This blog consists of a series of 4 articles in which we explain the benefits of contextualization on the basis of examples and concrete realizations. After all, modern techniques make it possible to get the right information to the right person at the right time and the way there is no longer fiction!
- Part 1 – How to start?
- Part 2 – An extensive menu
- Part 3 – The personal touch
- Part 4- A touch of context
An extensive menu
Now that the large amount of information has been neatly divided into a beautiful structure, the first substantial improvement is up for grabs. If you look at that large block of information from afar, you will no longer see an unclear amount, but you will get a nice selection menu where you can browse through much more focused and easier.
In its simplest form, the power of a document management system such as SharePoint can be used to quickly offer filtering and sorting options in order to limit the information to the essentials for the user.
SharePoint libraries offer just as simple filtering options as tables in Excel and with some configuration of the SharePoint search engine you get very powerful search portals that quickly lead you to the desired results.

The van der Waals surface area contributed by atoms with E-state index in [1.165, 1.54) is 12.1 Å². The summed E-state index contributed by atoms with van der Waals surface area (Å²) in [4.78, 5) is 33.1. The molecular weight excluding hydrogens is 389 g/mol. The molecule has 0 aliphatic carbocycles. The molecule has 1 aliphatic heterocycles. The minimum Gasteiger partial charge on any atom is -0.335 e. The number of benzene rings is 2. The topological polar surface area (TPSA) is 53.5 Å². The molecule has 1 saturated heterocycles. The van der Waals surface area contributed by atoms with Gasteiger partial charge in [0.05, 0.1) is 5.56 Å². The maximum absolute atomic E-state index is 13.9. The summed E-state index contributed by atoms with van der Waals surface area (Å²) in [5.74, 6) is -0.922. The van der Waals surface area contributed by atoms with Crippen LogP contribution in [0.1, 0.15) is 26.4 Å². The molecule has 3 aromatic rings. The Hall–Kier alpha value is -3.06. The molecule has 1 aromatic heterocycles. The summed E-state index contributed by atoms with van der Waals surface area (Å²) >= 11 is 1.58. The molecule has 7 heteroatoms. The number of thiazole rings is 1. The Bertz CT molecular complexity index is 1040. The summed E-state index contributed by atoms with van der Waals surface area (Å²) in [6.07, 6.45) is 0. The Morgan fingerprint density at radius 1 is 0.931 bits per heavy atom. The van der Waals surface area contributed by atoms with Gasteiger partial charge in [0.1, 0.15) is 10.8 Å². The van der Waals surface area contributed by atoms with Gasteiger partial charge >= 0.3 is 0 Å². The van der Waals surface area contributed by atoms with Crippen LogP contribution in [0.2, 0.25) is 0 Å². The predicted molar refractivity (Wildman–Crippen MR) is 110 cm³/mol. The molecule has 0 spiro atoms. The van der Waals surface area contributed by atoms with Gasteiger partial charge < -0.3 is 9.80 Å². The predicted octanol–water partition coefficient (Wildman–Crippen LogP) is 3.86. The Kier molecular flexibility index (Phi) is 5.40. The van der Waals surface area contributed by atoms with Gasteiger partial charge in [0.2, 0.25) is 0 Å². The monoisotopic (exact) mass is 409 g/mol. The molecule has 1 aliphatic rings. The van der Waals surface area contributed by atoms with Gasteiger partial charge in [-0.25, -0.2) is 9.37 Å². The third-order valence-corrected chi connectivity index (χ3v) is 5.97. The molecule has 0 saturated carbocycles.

The example below illustrates the possibilities of a search portal that was placed for an extensive set of training materials. Together with Spikes, the categories were predetermined and the information was then divided into them. A simple search for “planning” results in over 3000 documents, but by applying a simple refinement to the “Order Manager” role, there are only 6.
A limitation of this type of solution is that the filter criteria can be set over and over again. For example, each search again has to indicate the role of the user to limit the information. With some adjustment of the functionalities, however, you have quickly adapted a sleeve to this and you ensure that searches can be saved or filter settings are retained.
Another form, but just the same functionality, is a subscription formula, where you let the user set for a longer period of time what information he / she is interested in. Just think of news sites where you can indicate that you only want to read “domestic news”.
This principle can be applied to communication that takes place, for example, via a company’s intranet. As we also recently realized for Fluvius, one of the larger Belgian grid operators. Spikes ensured that every employee can choose for himself which news themes are included in the news overview.
A disadvantage of this approach is still that the responsibility for setting the filters lies with the end user. It is not always easy to know what categories stand for or which are relevant. In the next blog, we will go deeper into personalization in order to eliminate this problem and gradually work towards the ideal information strategy.
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